First picture of wild Borneo rhino taken

June 15, 2006

The World Wildlife Fund says the first-ever picture of a rhino in the wild on the island of Borneo has been taken using a motion-triggered camera trap.

The WWF and Malaysia's Sabah Wildlife Department say the rhino is believed to be one of as few as 13 in the interior forests of Sabah, Malaysia -- an area known as the "Heart of Borneo."

"This is an encouraging sign for the future of rhinoceros conservation work in Sabah," said Mahedi Andau, director of the Sabah Wildlife Department.

The rhinos in Sabah spend their lives in dense jungle where they are rarely seen, which accounts for the lack of any previous photographs of them in the wild.

A full-time rhino monitoring team, funded by Honda Malaysia was established last year to prevent poaching.

"These are very shy animals that are almost never seen alive in the wild," said Matthew Lewis, program officer for the Washington, D.C.-based, WWF's Species Conservation Program. "The photos we get from the camera traps will eventually give us a better idea of the population structure by allowing us to identify individual rhinos: males, females and hopefully calves."

Copyright 2006 by United Press International

Explore further: Death, tumors harm efforts to save rare rhinos

Related Stories

Death, tumors harm efforts to save rare rhinos

April 4, 2014

Efforts to save critically endangered Sumatran rhinoceroses were dealt a double blow this week with the death of one animal in a US zoo and the discovery of reproductive tumors in another.

Seizures show scale of pangolin peril

March 14, 2014

(Phys.org) —Pangolins, insect-eating mammals that live in tropical parts of Africa and Asia, are under threat from a growing inter-continental illegal trade in the animals and their scales, according to a new report.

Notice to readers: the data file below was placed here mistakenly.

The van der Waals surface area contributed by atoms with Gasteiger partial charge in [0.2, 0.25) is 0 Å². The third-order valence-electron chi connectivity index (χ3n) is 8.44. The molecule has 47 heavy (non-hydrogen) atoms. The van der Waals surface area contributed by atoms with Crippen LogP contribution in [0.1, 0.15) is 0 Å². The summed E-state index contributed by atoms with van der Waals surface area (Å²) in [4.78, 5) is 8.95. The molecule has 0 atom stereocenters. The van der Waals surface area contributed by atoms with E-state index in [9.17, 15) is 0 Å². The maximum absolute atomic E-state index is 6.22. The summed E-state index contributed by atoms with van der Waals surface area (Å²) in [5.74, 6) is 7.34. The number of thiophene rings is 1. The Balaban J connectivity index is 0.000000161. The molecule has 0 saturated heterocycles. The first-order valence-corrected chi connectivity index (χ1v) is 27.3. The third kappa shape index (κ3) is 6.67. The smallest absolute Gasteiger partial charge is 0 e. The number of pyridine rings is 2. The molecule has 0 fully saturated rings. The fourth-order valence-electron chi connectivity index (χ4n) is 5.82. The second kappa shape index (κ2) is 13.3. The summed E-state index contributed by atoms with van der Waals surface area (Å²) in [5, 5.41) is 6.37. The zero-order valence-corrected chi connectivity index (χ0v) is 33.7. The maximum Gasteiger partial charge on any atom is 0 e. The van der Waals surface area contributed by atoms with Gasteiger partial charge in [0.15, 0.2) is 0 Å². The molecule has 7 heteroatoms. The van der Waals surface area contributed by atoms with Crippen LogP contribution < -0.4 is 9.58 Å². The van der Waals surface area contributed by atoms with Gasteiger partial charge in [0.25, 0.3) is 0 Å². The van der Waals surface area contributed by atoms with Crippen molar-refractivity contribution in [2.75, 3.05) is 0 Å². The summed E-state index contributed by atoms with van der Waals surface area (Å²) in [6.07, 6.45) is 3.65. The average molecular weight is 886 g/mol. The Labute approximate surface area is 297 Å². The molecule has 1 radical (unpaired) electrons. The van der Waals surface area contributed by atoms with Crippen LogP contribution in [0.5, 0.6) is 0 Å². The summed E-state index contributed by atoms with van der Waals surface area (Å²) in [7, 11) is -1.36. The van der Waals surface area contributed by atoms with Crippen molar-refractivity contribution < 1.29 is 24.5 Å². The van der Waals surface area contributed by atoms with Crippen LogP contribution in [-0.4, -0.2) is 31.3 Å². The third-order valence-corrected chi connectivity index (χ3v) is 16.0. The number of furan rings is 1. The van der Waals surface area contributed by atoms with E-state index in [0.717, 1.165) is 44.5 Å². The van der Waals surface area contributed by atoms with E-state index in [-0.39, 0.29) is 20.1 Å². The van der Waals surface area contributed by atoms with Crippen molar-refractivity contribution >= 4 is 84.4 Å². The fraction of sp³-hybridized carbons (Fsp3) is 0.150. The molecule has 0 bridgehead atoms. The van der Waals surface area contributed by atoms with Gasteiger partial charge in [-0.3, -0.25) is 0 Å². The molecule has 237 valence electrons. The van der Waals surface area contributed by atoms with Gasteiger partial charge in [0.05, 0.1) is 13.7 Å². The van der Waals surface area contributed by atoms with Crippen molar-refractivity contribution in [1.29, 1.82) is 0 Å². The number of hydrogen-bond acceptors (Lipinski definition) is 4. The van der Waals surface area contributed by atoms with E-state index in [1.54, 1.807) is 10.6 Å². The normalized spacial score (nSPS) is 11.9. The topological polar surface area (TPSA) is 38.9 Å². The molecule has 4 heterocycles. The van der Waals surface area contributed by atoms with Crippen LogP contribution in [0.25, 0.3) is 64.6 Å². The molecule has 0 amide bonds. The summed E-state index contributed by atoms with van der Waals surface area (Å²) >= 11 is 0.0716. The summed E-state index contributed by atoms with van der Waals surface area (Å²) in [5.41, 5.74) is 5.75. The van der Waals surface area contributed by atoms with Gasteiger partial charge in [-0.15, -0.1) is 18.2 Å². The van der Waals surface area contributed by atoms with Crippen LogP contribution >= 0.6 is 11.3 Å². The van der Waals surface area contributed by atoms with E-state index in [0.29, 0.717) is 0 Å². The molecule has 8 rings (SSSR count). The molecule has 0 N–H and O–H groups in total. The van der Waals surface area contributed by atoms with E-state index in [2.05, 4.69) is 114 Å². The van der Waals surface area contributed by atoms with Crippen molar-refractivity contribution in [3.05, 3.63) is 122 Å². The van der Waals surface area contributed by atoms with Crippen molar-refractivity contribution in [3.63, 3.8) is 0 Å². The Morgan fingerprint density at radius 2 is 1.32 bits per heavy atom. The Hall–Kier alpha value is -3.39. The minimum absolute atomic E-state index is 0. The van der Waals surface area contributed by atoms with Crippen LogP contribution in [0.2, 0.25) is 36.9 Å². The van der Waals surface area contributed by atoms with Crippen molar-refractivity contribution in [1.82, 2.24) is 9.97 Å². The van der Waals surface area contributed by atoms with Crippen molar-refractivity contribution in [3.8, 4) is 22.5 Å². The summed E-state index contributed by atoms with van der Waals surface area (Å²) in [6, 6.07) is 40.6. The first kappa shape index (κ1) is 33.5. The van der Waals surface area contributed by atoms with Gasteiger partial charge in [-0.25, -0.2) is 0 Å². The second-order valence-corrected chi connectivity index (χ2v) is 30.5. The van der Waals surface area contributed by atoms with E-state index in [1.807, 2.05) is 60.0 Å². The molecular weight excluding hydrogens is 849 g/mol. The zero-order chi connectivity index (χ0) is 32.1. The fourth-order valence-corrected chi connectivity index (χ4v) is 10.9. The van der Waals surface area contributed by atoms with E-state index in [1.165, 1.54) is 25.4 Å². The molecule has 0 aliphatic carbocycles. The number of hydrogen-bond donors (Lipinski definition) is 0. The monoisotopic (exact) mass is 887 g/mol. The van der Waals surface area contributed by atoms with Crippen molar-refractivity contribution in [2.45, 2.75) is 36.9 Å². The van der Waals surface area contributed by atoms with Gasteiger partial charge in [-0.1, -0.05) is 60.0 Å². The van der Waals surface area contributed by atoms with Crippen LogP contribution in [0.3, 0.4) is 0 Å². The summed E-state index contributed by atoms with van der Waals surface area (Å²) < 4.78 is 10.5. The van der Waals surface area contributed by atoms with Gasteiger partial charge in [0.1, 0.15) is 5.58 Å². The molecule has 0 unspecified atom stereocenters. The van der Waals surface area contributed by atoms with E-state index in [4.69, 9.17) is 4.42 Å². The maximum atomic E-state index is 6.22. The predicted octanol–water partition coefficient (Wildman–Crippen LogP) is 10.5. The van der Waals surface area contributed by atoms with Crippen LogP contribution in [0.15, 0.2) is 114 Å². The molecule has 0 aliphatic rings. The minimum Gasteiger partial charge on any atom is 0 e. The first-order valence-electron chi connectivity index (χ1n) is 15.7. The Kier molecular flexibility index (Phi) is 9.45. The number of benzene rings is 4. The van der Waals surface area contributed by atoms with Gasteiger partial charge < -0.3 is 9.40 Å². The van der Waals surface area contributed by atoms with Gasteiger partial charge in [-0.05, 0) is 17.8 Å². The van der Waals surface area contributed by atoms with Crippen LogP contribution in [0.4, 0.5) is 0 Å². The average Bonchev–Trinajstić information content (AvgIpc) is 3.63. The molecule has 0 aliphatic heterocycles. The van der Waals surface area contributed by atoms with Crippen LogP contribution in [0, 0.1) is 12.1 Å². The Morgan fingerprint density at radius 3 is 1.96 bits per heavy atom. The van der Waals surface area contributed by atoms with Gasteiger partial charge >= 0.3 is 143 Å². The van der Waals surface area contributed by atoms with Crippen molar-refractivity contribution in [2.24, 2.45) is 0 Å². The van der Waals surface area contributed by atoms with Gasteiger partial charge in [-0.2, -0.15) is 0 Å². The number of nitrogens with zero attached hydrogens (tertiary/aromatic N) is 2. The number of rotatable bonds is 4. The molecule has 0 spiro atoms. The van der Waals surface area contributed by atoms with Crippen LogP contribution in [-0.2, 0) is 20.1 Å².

Landmark deal struck to protect Sumatran rhino

April 4, 2013

Malaysia and Indonesia have struck a landmark deal to try to save the critically endangered Sumatran rhino, whose population stands at fewer than 100, the International Union for Conservation of Nature said Thursday.

Big-eyed Borneo slow loris tagged for first time

July 17, 2011

Malaysian wildlife researchers have tagged a Bornean slow loris for the first time as part of efforts to find out more about the nocturnal primate known for its big eyes and rare toxic bite.

Recommended for you

'Expansion entropy': A new litmus test for chaos?

July 28, 2015

Can the flap of a butterfly's wings in Brazil set off a tornado in Texas? This intriguing hypothetical scenario, commonly called "the butterfly effect," has come to embody the popular conception of a chaotic system, in which ...

'Carbon sink' detected underneath world's deserts

July 28, 2015

The world's deserts may be storing some of the climate-changing carbon dioxide emitted by human activities, a new study suggests. Massive aquifers underneath deserts could hold more carbon than all the plants on land, according ...

Lobster-Eye imager detects soft X-ray emissions

July 28, 2015

Solar winds are known for powering dangerous space weather events near Earth, which, in turn, endangers space assets. So a large interdisciplinary group of researchers, led by the U.S. National Aeronautics and Space Administration ...

0 comments

Please sign in to add a comment. Registration is free, and takes less than a minute. Read more

Click here to reset your password.
Sign in to get notified via email when new comments are made.